Tim’s detailed analysis of tax provisions in the Constitution that might apply to health reform is the most thorough I know of, but it only begins to map the issues, which are tricky and important enough that they deserve more attention from constitutional tax law experts. As I synthesize Tim’s points, it seems that the cleanest approach would be a tax credit for those who purchase insurance, leaving those without insurance to bear an implicit tax burden, but that could not be afforded without an offsetting tax increase, so it’s not politically feasible.
Directly assessing a tax penalty on those who don’t buy coverage is economically the same as missing out on a tax credit that everyone else receives, but a tax penalty has to be justified differently. If the penalty is assessed as a surcharge on income tax, there would seem to be no constitutional issue. Purists will complain that income taxes should be proportionate to actual income, but we all know that the tax code is riddled with provisions that lower or raise taxes in ways that are unrelated to income.
Challenges to the rationality or constitutionality of such “regulatory tax” provisions are quickly dismissed by the Court, since it would be a mistake to hamstring Congress and the IRS with scrutiny of how the Tax Code is constructed. Justice Rehnquist, for instance, wrote in one unanimous decision that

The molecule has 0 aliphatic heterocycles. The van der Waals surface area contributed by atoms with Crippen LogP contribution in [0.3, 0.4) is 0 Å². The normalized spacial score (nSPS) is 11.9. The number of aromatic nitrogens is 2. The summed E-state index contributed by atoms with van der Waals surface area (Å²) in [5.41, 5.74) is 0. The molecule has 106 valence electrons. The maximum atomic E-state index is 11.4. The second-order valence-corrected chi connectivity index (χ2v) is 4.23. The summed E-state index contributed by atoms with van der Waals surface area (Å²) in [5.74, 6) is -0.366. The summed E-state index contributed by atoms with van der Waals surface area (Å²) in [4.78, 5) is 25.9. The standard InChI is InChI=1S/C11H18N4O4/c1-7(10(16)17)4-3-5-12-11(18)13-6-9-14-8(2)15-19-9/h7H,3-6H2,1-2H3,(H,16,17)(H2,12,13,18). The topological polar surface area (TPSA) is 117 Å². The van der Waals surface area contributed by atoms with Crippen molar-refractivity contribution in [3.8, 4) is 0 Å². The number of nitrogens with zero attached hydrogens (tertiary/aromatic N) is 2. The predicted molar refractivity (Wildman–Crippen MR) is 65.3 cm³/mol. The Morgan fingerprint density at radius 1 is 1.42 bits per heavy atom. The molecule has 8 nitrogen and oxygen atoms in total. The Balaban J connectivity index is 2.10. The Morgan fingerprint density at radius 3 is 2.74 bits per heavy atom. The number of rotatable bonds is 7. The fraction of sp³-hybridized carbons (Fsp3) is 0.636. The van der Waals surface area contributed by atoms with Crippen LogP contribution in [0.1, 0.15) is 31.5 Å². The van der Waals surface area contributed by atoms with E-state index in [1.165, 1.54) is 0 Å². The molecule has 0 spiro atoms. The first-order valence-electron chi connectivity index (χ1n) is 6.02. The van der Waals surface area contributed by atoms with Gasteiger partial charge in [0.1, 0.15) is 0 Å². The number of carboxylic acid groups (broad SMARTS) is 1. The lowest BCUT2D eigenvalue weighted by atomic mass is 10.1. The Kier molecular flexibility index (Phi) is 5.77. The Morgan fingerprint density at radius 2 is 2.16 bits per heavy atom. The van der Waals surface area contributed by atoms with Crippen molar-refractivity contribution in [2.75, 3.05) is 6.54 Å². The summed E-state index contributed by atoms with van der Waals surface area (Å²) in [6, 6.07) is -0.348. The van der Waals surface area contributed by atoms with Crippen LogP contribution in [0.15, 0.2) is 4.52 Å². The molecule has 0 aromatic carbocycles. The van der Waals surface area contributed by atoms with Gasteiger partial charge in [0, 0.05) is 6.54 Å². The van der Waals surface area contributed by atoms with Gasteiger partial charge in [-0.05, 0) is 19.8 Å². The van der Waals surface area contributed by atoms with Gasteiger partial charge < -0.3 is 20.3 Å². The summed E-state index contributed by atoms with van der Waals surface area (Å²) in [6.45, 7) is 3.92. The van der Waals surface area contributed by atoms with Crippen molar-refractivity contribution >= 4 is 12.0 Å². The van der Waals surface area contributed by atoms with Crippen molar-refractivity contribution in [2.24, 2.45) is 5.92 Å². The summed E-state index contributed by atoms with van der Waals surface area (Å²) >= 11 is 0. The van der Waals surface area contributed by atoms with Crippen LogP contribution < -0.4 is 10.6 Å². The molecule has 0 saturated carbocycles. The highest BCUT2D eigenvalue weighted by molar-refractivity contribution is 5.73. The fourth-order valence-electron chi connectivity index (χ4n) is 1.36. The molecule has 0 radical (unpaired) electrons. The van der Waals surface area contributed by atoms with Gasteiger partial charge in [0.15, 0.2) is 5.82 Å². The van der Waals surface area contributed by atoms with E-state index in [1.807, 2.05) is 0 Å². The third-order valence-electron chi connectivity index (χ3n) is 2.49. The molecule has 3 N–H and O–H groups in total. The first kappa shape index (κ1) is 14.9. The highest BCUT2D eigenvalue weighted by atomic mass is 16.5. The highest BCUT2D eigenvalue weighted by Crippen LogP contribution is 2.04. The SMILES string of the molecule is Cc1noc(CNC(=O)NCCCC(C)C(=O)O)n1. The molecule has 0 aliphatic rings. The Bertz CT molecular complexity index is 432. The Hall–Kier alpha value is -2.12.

Legislatures have especially broad latitude in creating classifications and distinctions in tax statutes. . . . “The passage of time has only served to underscore the wisdom of that recognition of the large area of discretion which is needed by a legislature in formulating sound tax policies. . . . It has, because of this, been pointed out that in taxation, even more than in other fields, legislatures possess the greatest freedom in classification. Since the members of a legislature necessarily enjoy a familiarity with local conditions which this Court cannot have, the presumption of constitutionality can be overcome only by the most explicit demonstration that a classification is a hostile and oppressive discrimination against particular persons and classes.
Regan v. Taxation With Representation of Washington, 461 U.S. 540, 547 (1983) (9-0, per Rehnquist, J.):
If Congress framed the non-coverage penalty as something other than an income tax provision, then it would be more open to challenge, for reasons Tim notes. “Direct” taxes must be uniform for each person. “Excise” taxes must be uniform throughout the U.S. What constitutes uniformity in the context of risk-rated and geographic-rated insurance is an unsettled, and unsettling question that it would be best to avoid.
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The views reflected in this blog are those of the individual authors and do not necessarily represent those of the O’Neill Institute for National and Global Health Law or Georgetown University. This blog is solely informational in nature, and not intended as a substitute for competent legal advice from a licensed and retained attorney in your state or country.